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By Associate Professor Marewa Glover
It can be confusing keeping up with what colour t-shirt, socks or nose you’re supposed to put on in the morning if you’re a health worker. Last Friday was Pink Shirt Day raising awareness about the damaging effects of bullying. This time last year we were wearing red for the month of May to raise awareness and funds for women’s heart health. Today is World Smokefree Day - you can either wear your black ‘It’s About Whānau’ t-shirt or a previous year’s World Smokefree Day t-shirt. Either of them will do.
Whatever colour shirt we wear today, for many smokers it’s just another day. It’s just another day calculating how much to pay off the power or water bill to avoid the reconnection fee. It’s just another day working out what the kids can eat when they get home from school and what to give them for dinner.
I stand, alongside smokefree workers today, to celebrate our achievements. They are significant for Pākehā and high income earners. But we need to change tack to bring about the same gains for smokers who are Māori, Pasifika and/or from lower socio-economic backgrounds. Their disproportionately higher smoking rates have floated along unchanged for the last nine years. Around 40 per cent of Māori and just under 30 per cent of Pasifika people living in the most deprived neighbourhoods smoke.
Overall 85 per cent of the population are now committed non-smokers and if asked, they support tougher treatment of smokers. Today we’ll hear again the call for higher taxes on tobacco, extended bans on smoking in outside areas and on all Government-owned property. Housing New Zealand might still rent to people who smoke, unlike many private landlords, but they are considering making their properties smokefree too. No more ciggie on the back step for their tenants. They’ll have to traipse in their PJs out to the street where the ‘good’ citizens can better cast their dirty looks. Surely we can do better than this?
Thirty years ago smoking and smokers were everywhere. Now some of us enjoy an almost completely smokefree existence. Smokers have been exiled outside to congregate together, preferably in back streets or in poorer suburbs. “Smoking islands” is the glamorous name used by researchers to describe these areas. But, these areas are not glamorous.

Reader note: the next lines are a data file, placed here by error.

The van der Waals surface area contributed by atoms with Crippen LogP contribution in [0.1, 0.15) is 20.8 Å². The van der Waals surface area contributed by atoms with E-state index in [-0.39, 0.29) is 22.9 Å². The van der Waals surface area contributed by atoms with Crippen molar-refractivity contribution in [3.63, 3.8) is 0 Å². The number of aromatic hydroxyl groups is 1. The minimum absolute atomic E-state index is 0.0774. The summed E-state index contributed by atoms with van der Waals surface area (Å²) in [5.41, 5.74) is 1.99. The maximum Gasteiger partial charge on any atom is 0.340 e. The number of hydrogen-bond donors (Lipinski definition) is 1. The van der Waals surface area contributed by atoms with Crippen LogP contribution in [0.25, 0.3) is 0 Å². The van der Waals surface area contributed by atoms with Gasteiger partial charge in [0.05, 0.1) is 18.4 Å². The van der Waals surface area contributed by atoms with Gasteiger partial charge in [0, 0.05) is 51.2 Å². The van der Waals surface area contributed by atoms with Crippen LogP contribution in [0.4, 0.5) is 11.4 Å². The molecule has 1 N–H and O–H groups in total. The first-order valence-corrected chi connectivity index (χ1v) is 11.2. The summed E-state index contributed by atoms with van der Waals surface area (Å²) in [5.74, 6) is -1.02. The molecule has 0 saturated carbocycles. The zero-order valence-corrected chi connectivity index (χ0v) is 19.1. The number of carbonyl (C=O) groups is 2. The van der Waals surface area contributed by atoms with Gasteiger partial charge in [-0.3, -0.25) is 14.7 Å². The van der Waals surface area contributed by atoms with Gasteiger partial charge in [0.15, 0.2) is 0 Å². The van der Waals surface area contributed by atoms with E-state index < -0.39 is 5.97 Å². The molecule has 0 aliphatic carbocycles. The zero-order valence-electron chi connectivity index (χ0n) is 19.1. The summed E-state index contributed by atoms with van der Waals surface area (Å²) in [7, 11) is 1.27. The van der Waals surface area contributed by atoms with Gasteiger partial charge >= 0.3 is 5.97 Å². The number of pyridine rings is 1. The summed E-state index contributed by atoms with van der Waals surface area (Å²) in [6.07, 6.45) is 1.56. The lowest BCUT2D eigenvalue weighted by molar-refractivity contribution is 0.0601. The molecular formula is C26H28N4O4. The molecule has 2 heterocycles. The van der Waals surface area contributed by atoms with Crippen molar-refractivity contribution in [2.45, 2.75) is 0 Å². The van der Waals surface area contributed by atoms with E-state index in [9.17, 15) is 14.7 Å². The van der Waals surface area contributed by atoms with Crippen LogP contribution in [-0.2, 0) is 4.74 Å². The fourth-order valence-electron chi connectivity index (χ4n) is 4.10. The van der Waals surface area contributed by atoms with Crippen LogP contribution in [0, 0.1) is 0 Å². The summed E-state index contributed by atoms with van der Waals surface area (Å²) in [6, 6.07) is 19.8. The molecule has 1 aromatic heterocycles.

The statistics on who smokes have changed and new technologies like nicotine vaporisers offer an end to smoking. Science is debunking old facts about nicotine and there’s a call for public health to shift the focus to one of uplifting and supporting people to make informed choices about their behaviours.
Nearly everyone is in agreement that continuing on the current path is not going to achieve a Smokefree 2025. A new generation of young people born in the 21st century is soon to turn 18 - an age when smoking uptake skyrockets. To be relevant to them, and the rest of the people who still smoke, we need to leave our message emblazoned t-shirt at home. We need to build a bridge from our out-of-date island to theirs and begin restoring dignity and trust. If we can do that, we can begin to work with those left behind by our current strategies and maybe then the objective of a Smokefree Aotearoa has a better chance of becoming a reality.
Associate Professor Marewa Glover’s research addresses major public health threats for Māori: smoking, obesity and insufficient physical activity. Dr Glover has worked in Tobacco Control for more than 20 years across policy, health promotion and advocacy and research. She is an internationally recognised authority on electronic cigarettes and their use.
Created: 31/05/2017 | Last updated: 31/05/2017
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